Discussion in 'Lets talk Business!' started by Mikey P, Jul 3, 2018.
Our guys clean high end upholstery, the finest brands and fabrics with our truck mounts every day.
Of course you can, the question is why would you want to?
The TM advantage on carpet of extra heat, vacuum and flushing becomes its disadvantage on nice upholstery
Not in practice.
Suppose it depends on your TM setup
The air howl through the tool when I do use my TM on greasy microfibre has me wearing airplugs.
I have thought about putting another vacuum relief inline to cut the noise and vacuum.
How do you address the excess vacuum?
I use this with my Butler on medium and the heat turned down a little...works great.
Im running an aircooled slide in, I cant run the engine slower without compromising the engines cooling
What TM heat and vacuum has done to 1 of my PMF tools, reluctant to buy a high flow tool as that means more heat ...
Everything is adjustable, temp, pressure, rpm, vacuum relief.
The black button on the front lets you slide for vacuum relief ...if it's an issue...so you can run it normally.
Here is the information and video. http://www.jondon.com/sapphire-scientific-upholstery-pro-truck-mounts.html
If you have the ability to do everything Lee just said (some "super units" can't be cooled down enough for delicate upholstery), you can do most anything with the truck mount.
You get fabric dryer when you clean with a truck mount for two reasons;
1. More vacuum (obvious)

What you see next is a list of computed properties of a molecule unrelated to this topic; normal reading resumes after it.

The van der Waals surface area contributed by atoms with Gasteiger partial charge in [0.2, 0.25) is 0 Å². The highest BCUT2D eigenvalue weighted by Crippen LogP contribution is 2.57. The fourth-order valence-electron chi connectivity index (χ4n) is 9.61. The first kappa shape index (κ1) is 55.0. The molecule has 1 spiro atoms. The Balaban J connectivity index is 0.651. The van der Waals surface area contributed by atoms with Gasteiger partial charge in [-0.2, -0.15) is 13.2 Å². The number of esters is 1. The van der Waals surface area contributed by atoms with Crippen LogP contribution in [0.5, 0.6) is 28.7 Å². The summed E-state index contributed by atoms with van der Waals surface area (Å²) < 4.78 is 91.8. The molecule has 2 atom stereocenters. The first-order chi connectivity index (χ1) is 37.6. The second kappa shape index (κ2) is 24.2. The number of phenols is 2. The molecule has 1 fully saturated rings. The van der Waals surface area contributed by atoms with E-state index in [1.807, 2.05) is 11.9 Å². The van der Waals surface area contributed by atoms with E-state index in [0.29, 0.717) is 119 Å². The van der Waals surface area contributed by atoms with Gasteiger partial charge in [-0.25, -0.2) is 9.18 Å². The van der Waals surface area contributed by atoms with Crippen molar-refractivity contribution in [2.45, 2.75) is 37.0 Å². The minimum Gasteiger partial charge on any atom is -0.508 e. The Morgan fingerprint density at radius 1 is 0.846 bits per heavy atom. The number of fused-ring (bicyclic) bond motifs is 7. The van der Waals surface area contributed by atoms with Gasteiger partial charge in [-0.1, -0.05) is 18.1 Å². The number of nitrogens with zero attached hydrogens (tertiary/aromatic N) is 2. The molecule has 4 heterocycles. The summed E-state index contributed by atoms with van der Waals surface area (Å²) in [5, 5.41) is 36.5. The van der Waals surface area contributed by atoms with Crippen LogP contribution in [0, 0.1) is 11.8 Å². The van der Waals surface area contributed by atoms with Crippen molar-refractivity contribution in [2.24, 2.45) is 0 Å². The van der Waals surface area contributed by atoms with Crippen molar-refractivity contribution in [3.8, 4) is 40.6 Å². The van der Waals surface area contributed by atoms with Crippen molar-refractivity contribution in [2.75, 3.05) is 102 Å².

2. Less humidity (not so obvious). Portables exhaust humid air into the work airspace, and the higher humidity slows down drying.
There are a few hypersensitive things out there that might be tricky to do with a truck mount, but for anything that sensitive, hand cleaning is a safer option than a portable.
Do watch what you are running through your truck mount too. Not everyone has the discipline to "switch" solutions back at the unit.
Maybe the Saiger rinse will solve that issue for me. For now it's switching back and forth...
You are far from the average laid off factory worker who thinks carpet cleaning will be an easy path to $500 a day riches..
Vac relief on the tool. All of my tools have a vac relief. Heat is controllable
Opening the vac relief on my PMF hand tools take them from being uncomfortable to use to being unbearable without ear plugs.. they HOWL
And I've been reluctant to buy more $$$ high flow/hotter plastic tool if its still going to melt like my earlier pic
The PMF tool was once my "go to tool", and I still have one handy for detail work. The $$$$$$$ high flow, rotomolded tools won't melt on you.
That said, if you have that much heat and can't cool it down, you are best to use a portable. I have seen color loss and texture damage issues from high heat. How is the heat produced on your truck mount, and how is it controlled?
Be careful with the PMF tool with velvets; you can get a "center streak" that is difficult to remove from natural fiber velvet, and impossible to get out of a synthetic fiber velvet if you cook it.
Ask me how I know ..
There isn't a way to damage upholstery that I haven't done myself...sometimes more than once.
That was a #2 little giant at the end of 150ft of hose that melted that hand tool, my main fuel burner has digital thermostat that can control the heat precisely between 60 degree C and 120 degree C give or take 2 degree at the machine